Macro starter kit?


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Mar 12, 2023
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I’m looking to get started with some macro photography. I really love to see macro shots other photographers produce, and want to get to know this type of photography better. What would be a good setup for a macro beginner?

I already own a Canon Eos R full frame camera and was looking at the following:
- Sigma 105mm f/2.8 macro
- Pope shield macro speedlight diffuser
- Maybe a Raynox DCR-250 type of thing to get even closer?

Would this be a good starting point? Any thoughts? Other suggestions?
I have the Sigma 105mm macro, and it's a very nice lens. Lets you get macro shots without having to get too close to the subject and possibly scaring it away, if it a living subject. I use a Godox flash with a diffuser box that works very well as well. I don't know much about the Raynox, so can't comment on that. Another macro option is using extender tubes, which move your lens away from the image sensor, which allows you to turn a regular lens into a macro lens.
I started with tubes, Raynox and basic flash.

I ended up ditching all that stuff and investing in designated Macro gear.

Depends on how serious you take it but my preferred gear now is the Canon MP-E65 or third party (Yongnuo/Samyang/Laowa 60mm etc) manual lenses. I never use AF for hand held Macro. The Yongnuo style twin head flash with diffuser head covers is a must for me too.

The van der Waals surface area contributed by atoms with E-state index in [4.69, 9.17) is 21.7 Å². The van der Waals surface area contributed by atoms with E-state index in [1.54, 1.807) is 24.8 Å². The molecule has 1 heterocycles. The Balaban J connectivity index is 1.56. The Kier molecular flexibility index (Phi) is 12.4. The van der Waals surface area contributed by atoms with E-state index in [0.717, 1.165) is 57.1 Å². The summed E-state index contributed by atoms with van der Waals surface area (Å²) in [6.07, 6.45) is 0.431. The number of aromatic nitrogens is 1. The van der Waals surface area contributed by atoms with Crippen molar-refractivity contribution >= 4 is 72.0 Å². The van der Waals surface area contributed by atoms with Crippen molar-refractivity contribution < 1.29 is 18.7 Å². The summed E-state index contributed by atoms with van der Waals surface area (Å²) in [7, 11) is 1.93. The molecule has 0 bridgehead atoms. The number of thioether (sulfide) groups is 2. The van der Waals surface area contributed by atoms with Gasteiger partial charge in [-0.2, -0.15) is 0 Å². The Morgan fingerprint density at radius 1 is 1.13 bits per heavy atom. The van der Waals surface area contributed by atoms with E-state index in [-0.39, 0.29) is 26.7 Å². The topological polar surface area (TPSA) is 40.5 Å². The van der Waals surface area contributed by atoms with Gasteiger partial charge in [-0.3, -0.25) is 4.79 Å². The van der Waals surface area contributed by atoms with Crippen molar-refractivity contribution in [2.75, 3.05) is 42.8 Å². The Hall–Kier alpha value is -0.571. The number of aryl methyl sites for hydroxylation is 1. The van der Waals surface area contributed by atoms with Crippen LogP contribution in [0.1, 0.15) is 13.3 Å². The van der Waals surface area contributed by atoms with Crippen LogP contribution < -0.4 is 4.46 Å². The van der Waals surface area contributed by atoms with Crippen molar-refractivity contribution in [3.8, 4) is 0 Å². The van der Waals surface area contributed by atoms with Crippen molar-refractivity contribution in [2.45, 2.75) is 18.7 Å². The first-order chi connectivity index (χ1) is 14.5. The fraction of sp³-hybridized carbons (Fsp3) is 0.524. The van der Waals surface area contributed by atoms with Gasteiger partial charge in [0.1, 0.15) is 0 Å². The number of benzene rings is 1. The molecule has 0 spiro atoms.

The shorter lenses are certainly not the easiest to master but the results can be phenomenally satisfying when you nail it.
I'd skip the Raynox stuff. Put the $$$ toward dedicated macro lenses. What about camera support? Tripod and a decent ball head?
I am presuming that you are shooting "still life" macros.

I would use one of the small LED lights.
To ME, a constant light source is easier for a beginner to deal with than a flash, where you only see the effect of the lighting AFTER you shoot the shot.

I do NOT like ring lights. Because there is NO shadow for showing depth.
But if what you are shooting does not need shadow, ring lights are OK.

KISS. Just use the macro lens for now, don't confuse the learning with the Raynox.

I prefer a longer macro lens, at least 2x normal. So for FF that is 100+mm.
The reason is lighting. A shorter lens = shorter working distance = harder to mange the lighting in that short distance.

Get a decent tripod AND an XY table.
I CANNOT hand-hold my camera steady enough at macro distances. I HAVE TO use a tripod.
The XY table makes fine adjustment left/right and front/back easier than lifting and moving the tripod.
I'd skip the Raynox stuff. Put the $$$ toward dedicated macro lenses. What about camera support? Tripod and a decent ball head?

For macro work, I would use a 3-way pan or better yet a geared head. But geared heads are NOT inexpensive.